The Greater “Life of Animals”


Kamal ud-Din al-Damiri (circa 1341–1405) was a tailor-turned-scholar. He was born in Cairo and spent most of his life in Egypt. Hayat al-Hayawan (Life of animals) is his best-known work. It is found in two versions, referred to as the greater and the lesser. Shown here is the greater version. It includes more than 1050 entries on animals, arranged according to the Arabic alphabet. Some of the entries are long, others are shorter or duplicates. The longest entry, for example, is for the lion, and runs to 11 pages. Other entries are only a few words. Many include a digest of information about animals mentioned in the hadith and other Arabic literature and conclude with Islamic law provisions relating to the particular animal’s use in medicine or as a source of food. Duplication occurs when animals have synonymous names, or when the female or the young of a particular species are named differently. Mammals and birds figure most prominently in the work. The book was one of the works that the Ottoman sultan, Selim I, ordered printed when he occupied Egypt in 1517.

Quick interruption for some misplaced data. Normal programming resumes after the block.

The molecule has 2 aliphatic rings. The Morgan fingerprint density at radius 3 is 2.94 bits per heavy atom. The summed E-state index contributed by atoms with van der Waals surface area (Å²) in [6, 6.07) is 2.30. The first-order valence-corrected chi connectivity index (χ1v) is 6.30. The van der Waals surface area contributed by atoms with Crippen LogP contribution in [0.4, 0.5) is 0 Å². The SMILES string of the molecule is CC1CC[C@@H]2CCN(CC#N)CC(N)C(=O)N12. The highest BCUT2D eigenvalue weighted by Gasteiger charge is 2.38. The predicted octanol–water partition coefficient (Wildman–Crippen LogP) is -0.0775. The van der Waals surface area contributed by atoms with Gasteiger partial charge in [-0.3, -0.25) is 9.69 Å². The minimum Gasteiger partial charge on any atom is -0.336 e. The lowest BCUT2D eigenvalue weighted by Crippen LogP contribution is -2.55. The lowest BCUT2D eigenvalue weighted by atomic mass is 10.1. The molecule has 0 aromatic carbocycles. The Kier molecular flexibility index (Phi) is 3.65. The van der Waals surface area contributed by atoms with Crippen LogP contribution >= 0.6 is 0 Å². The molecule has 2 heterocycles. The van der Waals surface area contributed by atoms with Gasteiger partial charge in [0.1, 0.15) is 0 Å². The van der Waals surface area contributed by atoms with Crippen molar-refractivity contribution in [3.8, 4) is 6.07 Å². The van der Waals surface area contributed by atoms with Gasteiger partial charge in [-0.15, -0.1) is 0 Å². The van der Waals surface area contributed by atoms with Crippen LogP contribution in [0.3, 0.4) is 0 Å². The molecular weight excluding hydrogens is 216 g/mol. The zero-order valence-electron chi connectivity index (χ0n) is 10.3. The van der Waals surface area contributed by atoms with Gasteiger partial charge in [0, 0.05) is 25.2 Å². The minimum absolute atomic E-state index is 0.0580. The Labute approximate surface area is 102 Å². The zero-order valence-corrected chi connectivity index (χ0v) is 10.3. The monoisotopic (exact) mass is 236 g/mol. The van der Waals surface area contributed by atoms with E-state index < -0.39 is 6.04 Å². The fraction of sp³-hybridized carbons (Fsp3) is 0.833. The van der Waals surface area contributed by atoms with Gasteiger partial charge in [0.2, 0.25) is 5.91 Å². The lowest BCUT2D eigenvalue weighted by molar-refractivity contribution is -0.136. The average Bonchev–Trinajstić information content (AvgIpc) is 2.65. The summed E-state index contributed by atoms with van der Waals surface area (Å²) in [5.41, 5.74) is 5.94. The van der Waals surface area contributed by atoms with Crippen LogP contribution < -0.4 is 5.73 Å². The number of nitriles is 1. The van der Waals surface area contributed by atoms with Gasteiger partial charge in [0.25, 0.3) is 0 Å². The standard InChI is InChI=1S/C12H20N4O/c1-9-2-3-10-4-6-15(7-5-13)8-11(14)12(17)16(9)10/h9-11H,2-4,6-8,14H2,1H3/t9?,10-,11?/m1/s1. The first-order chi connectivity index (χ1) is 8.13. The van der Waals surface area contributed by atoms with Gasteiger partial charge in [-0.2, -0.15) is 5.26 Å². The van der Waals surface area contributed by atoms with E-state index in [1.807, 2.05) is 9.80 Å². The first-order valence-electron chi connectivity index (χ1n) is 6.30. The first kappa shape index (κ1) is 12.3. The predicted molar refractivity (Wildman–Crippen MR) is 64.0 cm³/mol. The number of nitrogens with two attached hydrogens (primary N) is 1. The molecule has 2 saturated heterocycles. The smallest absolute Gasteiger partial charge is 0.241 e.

Last updated: June 17, 2014